International Labour Office Working Paper No. 34
31 Pages Posted: 25 Jul 2006
Date Written: May 2004
Corporate Social Responsibility aims to limit the power and behaviour multinational companies can have on communities in the world, notably in the developing world concerning workers. The paper argues private initiatives can be valuable alongside traditional labour standards by following codes designed to support core standards. However, this is taking note that different methods of production, locations, community wishes, worker preferences, and company cultures will generate a different set of approaches concerning social responsibility. Overall, management of firms should aim to ensure adequate standards that provide decent work such as procedural standards of freedom of association and the right to collective bargaining. The paper gives descriptions of the importance, roles, and responsibilities of management, NGOs, national governments, and multinational enterprises with regard to social responsibility. The role of the International Labour Organization (ILO) is to help shape the content and implementation of codes of conduct known as "business self-regulation" and encourage tripartite seminars so firms can better comply with certain ILO principles.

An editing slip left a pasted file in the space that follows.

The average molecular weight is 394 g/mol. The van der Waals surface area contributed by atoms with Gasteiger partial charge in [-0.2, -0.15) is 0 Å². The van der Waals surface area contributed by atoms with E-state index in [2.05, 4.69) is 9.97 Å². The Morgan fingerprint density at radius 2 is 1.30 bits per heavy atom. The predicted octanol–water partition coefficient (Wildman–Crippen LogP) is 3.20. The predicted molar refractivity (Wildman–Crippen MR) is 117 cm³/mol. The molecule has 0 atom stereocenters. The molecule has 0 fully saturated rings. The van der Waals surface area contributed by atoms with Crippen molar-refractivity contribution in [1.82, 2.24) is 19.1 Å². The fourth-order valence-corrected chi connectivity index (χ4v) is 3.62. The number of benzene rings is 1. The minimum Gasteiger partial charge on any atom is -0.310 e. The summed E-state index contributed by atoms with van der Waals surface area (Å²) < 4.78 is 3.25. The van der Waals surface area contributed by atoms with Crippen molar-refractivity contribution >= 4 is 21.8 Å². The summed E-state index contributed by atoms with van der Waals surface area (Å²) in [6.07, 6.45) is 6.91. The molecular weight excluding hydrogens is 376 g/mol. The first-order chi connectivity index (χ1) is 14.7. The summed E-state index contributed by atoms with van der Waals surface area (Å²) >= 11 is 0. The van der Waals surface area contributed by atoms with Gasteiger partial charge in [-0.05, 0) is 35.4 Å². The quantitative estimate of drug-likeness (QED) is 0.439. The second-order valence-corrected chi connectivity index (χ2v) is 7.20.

This paper was written as an insight into the work of the World Commission on the Social Dimension of Globalization 2004 that aims to provide a fairer globalization for all.
Keywords: corporate social responisbility, CSR, principles, practice
JEL Classification: M14
Suggested Citation: Suggested Citation